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13 March 2019

Tackling climate change: is it all about money?

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On March 5th, the French President called, in an open letter, for the creation of a European Climate Bank after concluding that both the fight to tackle climate change and the energy transition were severely lacking funding. Therefore, Emmanuel Macron directly asked for the establishment of unprecedented financial instruments in order to live up to the environmental and climate challenges of our time. Acknowledging the dead end our continent is currently trapped in, he pointed out the necessity for France to significantly reduce its greenhouse emissions especially for the building and the mobility sectors. For them to be the most impactful, these funds will also have to be directed towards the most climate efficient actions ! In the same vein, various public figures recently mentioned the idea to set up a Marshall Plan for Climate as well as a European Climate Pact.

Over the past years, numerous voices have warned against climate disruption, amongst which were: :
– The United Nations (UN), which deplored in 2017 the “catastrophic” gap between the commitments made by the Member States and the efforts needed;
– The Intergovernmental Panel on Climate Change (IPCC) and its famous report published last autumn.

Despite the recurrent wake-up calls, little has been done so far. Meanwhile, abnormal climate events, such as the mild temperatures we currently experienced (26 degree measured on the 27thof February in the South of France, heat peak in 2018…) have become more and more common.

Take a step back to measure the road left to travel

The conclusions are clear and shared: the fight to tackle climate change lacks financial investments. If well-targeted and combined with a change in behaviour, those financial instruments could make Europe a leader and impulse major changes at a global scale.

In a recent study presented at France Stratégie, the I4CE Institute demonstrated that 10 to 30 billions euros of investment were lacking each year for France to be in line with its own commitment under the Paris Agreement. Those numbers should not only be coming from public investment but should also receive the support of the private sector. Where is money lacking? While we often talk about the lack of investments in renewable energy, this is actually the sector where operators have been the most involved and with the shortest delays! Scarcity of money mainly is an issue when it comes to housing renovation (€5 to 8 billion/year) and low-carbon mobility (€5 to 6 billion/ year)! As a result, by trying to not increase our financial debt, “we collectively increase the pressure on our climate debt”, as, the French President said.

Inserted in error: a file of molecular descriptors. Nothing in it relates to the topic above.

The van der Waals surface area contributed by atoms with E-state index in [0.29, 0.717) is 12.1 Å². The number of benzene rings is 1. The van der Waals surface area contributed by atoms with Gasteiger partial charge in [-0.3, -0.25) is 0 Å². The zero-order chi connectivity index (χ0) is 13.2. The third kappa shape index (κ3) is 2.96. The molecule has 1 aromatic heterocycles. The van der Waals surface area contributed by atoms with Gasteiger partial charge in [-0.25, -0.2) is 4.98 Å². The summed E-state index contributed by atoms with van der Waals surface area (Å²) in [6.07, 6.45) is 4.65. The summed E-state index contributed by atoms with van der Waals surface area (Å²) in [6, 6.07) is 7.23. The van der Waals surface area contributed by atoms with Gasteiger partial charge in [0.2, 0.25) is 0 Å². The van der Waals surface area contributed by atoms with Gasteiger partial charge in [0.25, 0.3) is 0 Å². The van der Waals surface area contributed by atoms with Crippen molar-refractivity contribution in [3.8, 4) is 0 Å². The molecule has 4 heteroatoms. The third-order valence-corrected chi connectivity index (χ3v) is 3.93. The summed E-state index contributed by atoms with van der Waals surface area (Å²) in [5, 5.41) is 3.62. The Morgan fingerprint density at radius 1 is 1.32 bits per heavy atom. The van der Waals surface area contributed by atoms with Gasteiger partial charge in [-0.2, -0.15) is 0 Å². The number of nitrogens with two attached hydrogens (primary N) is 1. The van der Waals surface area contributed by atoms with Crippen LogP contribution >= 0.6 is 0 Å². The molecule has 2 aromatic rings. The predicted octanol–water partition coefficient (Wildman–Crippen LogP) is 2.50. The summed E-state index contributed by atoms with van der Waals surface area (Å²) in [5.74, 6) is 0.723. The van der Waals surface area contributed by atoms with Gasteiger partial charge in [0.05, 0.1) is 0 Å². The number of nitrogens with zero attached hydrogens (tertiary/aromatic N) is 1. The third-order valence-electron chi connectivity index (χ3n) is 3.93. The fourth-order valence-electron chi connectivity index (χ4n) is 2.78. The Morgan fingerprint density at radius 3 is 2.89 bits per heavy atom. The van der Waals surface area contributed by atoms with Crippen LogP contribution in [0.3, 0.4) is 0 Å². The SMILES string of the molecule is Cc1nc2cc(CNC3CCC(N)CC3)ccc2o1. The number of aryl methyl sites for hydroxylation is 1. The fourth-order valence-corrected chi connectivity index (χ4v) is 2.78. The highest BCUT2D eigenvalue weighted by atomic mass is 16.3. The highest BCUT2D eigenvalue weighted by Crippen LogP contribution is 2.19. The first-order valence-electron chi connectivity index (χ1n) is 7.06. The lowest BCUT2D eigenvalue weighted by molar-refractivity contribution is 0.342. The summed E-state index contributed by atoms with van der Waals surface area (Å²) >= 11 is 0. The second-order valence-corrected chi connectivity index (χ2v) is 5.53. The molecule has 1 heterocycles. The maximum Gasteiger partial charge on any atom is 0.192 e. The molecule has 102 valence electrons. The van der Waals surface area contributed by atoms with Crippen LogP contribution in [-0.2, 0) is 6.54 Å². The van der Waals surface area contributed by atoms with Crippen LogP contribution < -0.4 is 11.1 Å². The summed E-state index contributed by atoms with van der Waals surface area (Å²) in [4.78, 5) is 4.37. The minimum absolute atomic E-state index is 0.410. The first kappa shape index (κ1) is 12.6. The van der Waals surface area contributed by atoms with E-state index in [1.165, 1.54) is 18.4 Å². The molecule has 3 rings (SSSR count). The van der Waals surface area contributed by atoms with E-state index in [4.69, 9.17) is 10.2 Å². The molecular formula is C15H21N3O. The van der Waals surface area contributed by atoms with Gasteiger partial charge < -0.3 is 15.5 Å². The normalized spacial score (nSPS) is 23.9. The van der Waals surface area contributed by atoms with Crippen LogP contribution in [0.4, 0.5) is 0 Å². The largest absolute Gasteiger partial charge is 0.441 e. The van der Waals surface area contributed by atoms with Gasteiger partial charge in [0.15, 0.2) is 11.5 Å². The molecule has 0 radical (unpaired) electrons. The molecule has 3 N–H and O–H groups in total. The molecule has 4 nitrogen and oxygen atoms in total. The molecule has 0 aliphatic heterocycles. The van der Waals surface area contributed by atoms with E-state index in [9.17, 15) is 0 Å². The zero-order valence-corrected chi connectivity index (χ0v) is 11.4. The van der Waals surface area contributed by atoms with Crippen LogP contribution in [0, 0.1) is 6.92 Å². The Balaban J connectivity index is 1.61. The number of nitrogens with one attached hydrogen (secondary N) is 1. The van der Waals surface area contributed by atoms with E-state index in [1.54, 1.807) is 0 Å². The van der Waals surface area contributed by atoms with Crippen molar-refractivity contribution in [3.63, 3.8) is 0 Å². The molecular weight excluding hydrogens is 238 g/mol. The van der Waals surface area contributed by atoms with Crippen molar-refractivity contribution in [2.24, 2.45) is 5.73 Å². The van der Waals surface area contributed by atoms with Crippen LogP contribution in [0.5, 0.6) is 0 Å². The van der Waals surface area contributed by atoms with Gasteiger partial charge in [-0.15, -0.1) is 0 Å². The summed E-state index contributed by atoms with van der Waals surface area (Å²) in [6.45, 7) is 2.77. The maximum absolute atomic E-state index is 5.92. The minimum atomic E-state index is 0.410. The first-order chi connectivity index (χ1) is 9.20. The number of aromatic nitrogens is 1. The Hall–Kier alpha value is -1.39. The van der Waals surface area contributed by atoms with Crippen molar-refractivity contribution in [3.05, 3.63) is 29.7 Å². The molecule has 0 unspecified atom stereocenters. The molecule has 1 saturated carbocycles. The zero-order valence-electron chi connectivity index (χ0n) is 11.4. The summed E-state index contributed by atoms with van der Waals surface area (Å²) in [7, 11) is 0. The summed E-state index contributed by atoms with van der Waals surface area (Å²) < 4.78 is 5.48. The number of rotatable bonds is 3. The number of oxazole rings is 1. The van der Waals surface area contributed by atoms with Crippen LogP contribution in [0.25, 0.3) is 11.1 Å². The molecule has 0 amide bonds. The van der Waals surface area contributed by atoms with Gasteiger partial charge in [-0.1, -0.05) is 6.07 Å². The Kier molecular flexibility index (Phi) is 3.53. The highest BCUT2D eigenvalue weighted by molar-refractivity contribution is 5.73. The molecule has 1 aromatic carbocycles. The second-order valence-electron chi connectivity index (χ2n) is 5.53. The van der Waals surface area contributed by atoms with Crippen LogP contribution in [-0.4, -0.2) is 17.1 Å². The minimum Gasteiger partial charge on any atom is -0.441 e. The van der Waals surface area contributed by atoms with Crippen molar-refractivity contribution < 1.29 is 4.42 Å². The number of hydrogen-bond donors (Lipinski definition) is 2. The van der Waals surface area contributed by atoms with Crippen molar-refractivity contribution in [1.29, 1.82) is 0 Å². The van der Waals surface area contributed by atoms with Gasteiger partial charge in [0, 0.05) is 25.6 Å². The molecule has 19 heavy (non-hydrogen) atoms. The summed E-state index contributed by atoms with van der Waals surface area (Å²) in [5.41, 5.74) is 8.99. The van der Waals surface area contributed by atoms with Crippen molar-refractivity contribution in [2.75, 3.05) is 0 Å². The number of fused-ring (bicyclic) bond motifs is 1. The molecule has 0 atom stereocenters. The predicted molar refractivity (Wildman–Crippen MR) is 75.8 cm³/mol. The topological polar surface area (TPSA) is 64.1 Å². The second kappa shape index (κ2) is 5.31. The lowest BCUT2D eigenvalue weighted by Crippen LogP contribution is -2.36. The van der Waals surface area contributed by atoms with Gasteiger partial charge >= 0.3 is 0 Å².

A “ridiculously easy” answer for such an enormous issue!

Leaving this scope would allow us to collectively address climate change while improving European’s standards of living. As a matter of fact, various solutions are currently emerging in France. On February 19th, the organisation in favour of a Finance-Climate Pactproposed a unique solution: to earmark a portion of the European money creation for the energy transition. This measure would loosen the constraint established by the convergence criteria on public deficit and would ease the redirection of the funds towards more environmentally-friendly actions.

This “ridiculously easy” idea was coined by former French Environment & Energy Management Agency (ADEME) President Bruno LECHEVIN, the economist Pierre LARROUTUROU and the climatologist Jean JOUZEL before three crowded auditoriums, illustrating, once again, the willingness of the civil society (students, political figures, business leaders) to mobilize. According to the three hosts, the implementation of this Finance-Climate Pact would free up more than €1 000 billions for Europe: a minimum amount in order to put our continent on track to reach our climate objectives !

Though the climate urgency is now commonly agreed upon, the identification of financial instruments must not overshadow the fact that the fight to tackle climate change will only be efficient if it comes up with a societal, political and economic leadership. These instruments indeed are the only way to conduct large and coherent actions on a global scale.

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